Back in September I looked out before the sunrise and saw what was coming, a bright sunrise. Grabbed what I needed and headed out. Found a location next to the river, the water was calm, I was ready and waited for the sunrise. For several minutes it kept getting brighter and brighter and I kept busy taking pictures. Once done, it was time to go to work.
Being an early riser, there always seem lot of time and no need to hurry. And if I try to sleep in, my body forgets how to rest and I end up getting out of bed with body aches. For that reason, no matter the day, up and at it early every morning. Then getting out of the house, I’ll take the slowest route to where ever I’m heading. Checking the sky, are there any clouds, is the moon still out, just to see for any landscape photography possibilities. If the answer is no, then time to look for wildlife, which include birds and mammals. On my days off when looking for photo opportunities, walking even a small distance can take a long time. For every bird sound I’ll stop, try to locate where the sound is coming from and what is making it. And if I think there will be a photo opportunity, I could be in the same place for a while. Always have to remind myself to also look up, never know who’s perched on the trees. That’s how I was able to see this Red-tailed Hawk one morning. It did not fly away when it saw me, I got the camera out and took few pictures. It then took to air and landed on an another nearby tree to give me even a better picture. That morning a rarity with Red-tailed hawks in Banff, when I got my pictures the bird was still perched as I walked away. Hopeful it will pass on the message to other hawks, I mean no harm.
In the morning we did not get bright sunrise, too many clouds in the sky put a stop to that. But not long after the warm light started to come through. The snow from yesterday and the light snow from last night added to the winter feel of the morning. And even with cold nights there were some fall colours to remind us we are middle of the fall season. All added to the beautiful morning.
The rut season continues and this bull elk is busy as ever with its herm. Last week, during the evening I came across his herm, taking it easy and the bull was resting. But the rest was over, he got up and started bugling. He put on a nice show, but it started to get dark and it was time for me to leave.
I was heading back to the town of Banff after another fun day, I decided I needed to look for mountain goats first. As I was getting ready to make a right turn on the highway, I looked across, saw vehicles stopped and folks looking through the fence. Just by the reaction, it looked as if they were looking at something large and it was heading east. I kept that in mind as I went to look for goats. No goats, I headed for the town, did some birding and with just over an hour left before sunset. I decided to go and take sunset pictures, but first I wanted to see what folks were looking at along the highway, it might have been a bear and see if it came onto the side road.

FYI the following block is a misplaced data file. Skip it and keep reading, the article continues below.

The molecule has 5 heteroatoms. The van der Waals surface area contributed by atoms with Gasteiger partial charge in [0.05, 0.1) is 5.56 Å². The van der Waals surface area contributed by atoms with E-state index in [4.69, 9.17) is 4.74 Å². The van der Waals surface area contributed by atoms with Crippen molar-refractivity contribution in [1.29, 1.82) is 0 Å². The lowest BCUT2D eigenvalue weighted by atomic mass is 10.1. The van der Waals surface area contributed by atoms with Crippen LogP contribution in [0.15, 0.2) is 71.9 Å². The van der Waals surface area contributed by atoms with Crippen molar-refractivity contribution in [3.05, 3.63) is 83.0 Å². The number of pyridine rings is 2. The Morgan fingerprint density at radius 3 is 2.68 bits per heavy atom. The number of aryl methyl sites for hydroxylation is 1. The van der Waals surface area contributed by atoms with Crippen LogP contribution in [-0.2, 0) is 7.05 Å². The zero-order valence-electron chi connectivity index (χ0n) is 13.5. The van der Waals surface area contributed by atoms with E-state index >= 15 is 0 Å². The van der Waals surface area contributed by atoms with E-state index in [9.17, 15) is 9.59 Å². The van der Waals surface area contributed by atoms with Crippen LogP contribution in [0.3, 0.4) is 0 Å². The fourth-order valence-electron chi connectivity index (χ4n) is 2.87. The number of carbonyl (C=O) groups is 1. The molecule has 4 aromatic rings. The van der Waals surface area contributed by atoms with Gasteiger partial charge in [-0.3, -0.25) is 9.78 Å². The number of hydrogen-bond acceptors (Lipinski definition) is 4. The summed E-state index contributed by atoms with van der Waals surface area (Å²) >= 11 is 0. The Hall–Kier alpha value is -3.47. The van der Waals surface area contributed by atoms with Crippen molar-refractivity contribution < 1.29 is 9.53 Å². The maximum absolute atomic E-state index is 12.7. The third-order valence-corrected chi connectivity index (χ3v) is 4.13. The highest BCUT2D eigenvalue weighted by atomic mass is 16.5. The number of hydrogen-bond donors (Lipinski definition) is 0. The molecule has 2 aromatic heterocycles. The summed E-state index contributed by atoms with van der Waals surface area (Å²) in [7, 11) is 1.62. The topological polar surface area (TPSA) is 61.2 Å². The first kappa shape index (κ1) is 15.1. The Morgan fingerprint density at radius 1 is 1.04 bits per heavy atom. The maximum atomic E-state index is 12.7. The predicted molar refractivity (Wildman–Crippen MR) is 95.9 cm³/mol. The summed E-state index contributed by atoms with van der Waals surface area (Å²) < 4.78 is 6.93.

Luck was on my side, it was a large grizzly and he decided to take the side road. It was taking its time, walking on and along the road. I backed up and called Banff Dispatch, if the bear kept going east, in about a km it would come across about 20 or more photographers near the road getting ready to watch and take pictures of the sunset. Knowing the road well, I watched the bear from a few hundred meters away. He was not in a hurry, taking his time. There was one small vehicle behind him, with three ladies from the states inside. They were going in the same direction and were afraid to drive by the bear. They kept the windows closed and were excited and afraid, even more when we later had a chat about the grizzly M126.
The bear after defecating on the middle of the road, went into the woods and it seemed he was not coming back out. I updated dispatch with what I saw and told them I was taking sunset pictures soon and would update them if anything changed. Now I had to make a decision, about half a km away was a large grizzly bear, I was parked 10 meters away from where I wanted to take a picture. There was still about 30 minutes before the sunset, but with the clouds moving in, the time was now. My car facing the direction where the bear would be coming from, set my camera in the car to go out, take a picture and back in my car. About 100 meters away were the rest of the people, with no idea about the grizzly. Just as I opened the car door, the grizzly came around the turn, walking the middle of the road. That evening there were going to be no sunset pictures for me, I took the attached picture and then backed my car toward the other photographers to let them know. Saw flashing light, help had arrived. Two wildlife colleagues who were having a busy evening, rolled down their windows, both smiling. As we all looked at the large grizzly walking middle of the road toward us, one said, “Amar, so where is this bear you call about”. I smiled, looked at M126, 12 to 15 years of age and easily over 400 lbs. “it’s that small cub walking toward us.”